Social CRM - Customer Relationship Management

Social CRM.This is the time for your adoption of these new strategies.The sooner you can acknowledge that the customers are running the show, the sooner you can execute an appropriate Social CRM program and strategy that will engage those very empowered customers.I’ll begin by providing you with the first definition of Social CRM, largely shaped by the CRM community on a wiki that has around 300 participants.The purpose of the wiki is to come up with a definition of Social CRM that is acceptable to the overall industry and its practitioners so that the selfaggrandizing definitions of CRM 1.0 will be a thing of the past—and we can commonly agree on something.A standard, if you will—the 1.0 definition of Social CRM:

Social CRM is a philosophy and a business strategy, supported by a technology platform, business rules, processes, and social characteristics, designed to engage the customer in a collaborative conversation in order to provide mutually beneficial value in a trusted and transparent business environment.It’s the company’s response to the customer’s ownership of the conversation.

You note there is a difference between the definition of CRM 1.0 and Social CRM in this chapter.That difference actually implies an entirely different set of strategies, models, technology use, and process conception.

Differences Between Traditional CRM and Social CRM
The underlying principle for Social CRM’s success is very different from its predecessor.As I’ve already established, traditional CRM is based on an internal operational approach to manage customer relationships effectively.But Social CRM is based on the ability of a company to meet the personal agendas of their customers while at the same time meeting the objectives of their own business plan.It’s aimed at customer engagement rather than customer management.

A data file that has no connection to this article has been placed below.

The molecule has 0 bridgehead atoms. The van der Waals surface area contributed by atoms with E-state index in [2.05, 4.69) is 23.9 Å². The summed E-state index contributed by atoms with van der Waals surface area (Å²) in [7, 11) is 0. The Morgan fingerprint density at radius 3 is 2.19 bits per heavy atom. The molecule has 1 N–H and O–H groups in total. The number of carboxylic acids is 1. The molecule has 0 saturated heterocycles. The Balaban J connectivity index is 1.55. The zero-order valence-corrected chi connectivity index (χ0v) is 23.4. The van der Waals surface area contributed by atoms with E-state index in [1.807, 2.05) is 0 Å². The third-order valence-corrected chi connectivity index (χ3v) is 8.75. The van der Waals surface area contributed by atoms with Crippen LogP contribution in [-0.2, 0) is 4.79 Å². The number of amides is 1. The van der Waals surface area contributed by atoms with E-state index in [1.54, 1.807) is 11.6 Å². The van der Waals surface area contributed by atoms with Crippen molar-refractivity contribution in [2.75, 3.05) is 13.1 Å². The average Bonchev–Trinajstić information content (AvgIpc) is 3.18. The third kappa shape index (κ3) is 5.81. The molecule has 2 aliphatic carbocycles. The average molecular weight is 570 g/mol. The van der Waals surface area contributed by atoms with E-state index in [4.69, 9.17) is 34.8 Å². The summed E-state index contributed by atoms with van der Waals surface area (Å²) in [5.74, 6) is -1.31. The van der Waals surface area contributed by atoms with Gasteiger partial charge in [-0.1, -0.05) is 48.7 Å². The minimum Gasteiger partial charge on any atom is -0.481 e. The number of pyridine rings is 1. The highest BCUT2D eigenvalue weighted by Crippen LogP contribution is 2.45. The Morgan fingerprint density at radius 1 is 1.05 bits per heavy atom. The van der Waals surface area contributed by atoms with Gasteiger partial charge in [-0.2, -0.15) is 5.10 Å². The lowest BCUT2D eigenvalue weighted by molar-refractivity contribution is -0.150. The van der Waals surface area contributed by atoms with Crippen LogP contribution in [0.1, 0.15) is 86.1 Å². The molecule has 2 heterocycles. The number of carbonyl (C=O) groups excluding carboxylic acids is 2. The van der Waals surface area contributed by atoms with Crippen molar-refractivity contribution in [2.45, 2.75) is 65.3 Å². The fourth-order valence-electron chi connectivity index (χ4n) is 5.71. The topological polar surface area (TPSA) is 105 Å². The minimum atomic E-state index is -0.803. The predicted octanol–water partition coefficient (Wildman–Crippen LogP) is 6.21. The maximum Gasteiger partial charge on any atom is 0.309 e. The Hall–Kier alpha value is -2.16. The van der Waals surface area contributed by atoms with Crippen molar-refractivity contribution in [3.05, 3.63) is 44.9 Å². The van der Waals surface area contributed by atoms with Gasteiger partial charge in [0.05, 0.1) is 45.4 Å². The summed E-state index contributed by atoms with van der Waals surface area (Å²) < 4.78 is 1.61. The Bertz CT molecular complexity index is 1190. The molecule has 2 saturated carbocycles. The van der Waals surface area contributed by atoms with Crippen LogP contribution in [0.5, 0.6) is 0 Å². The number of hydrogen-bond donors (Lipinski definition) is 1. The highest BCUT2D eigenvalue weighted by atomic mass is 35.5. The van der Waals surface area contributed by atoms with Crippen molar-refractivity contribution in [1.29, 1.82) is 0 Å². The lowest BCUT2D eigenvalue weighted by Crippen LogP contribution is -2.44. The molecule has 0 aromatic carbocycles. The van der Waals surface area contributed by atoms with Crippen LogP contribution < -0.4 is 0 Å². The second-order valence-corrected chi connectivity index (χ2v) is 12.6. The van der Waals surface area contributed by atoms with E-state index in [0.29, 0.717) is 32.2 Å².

In fact, my contention is that the CRM technologies we have been used to, such as sales, marketing, and support applications, even the on-demand versions of those, are not the technical capital of the 21st century’s “era of the social customer.”The customer is not just becoming the central repository for value, but wants to actively participate in value creation with business.Therefore the consumer technologies and service offerings adopted as platforms for individually meaningful “life choices” are where CRM technology needs to be.This doesn’t mean I’m saying goodbye to Siebel, Sage, Oracle, SAP, or any of the on-demand vendors.However, their technologies will have to evolve and not just associate with some reorganized contemporary set of business processes.They will have to integrate the features of newer technologies that facilitate market conversations, social networking, user communities, and the like—in other words, that exist to transform and operate businesses not just as process-pushing producers but as aggregators for and partners in the customer value chain (more on that later).That will probably come later than sooner—we may be a few years away from that.But there are some things that are both happening now and need to happen now.Even though the on-demand “software as a service” (SaaS) paradigm has become popular, we also now have to consider moving to an additional paradigm of “platform as a service” (PaaS).So that when you as a customer buy a laptop or a cellphone, whatever your specific purposes, you are choosing a piece that will fit into the platform you use for the services and associated goods you need to conduct your life—which among other things, consists of business services, in that there are businesses associated with them.

The differences are deep, though all the differences are permeated with either the principles or practices of managing customers or involving them in the activities of the company in a mutually beneficial way.

Spend some time investigating here because the rest of the book is going to be spent in explaining all the things in this table—with the experts who are involved chiming in to help.
Table:Differences between CRM 1.0 and Social CRM
Differences between CRM 1.0 and Social CRMDifferences between CRM 1.0 and Social CRMDifferences between CRM 1.0 and Social CRM

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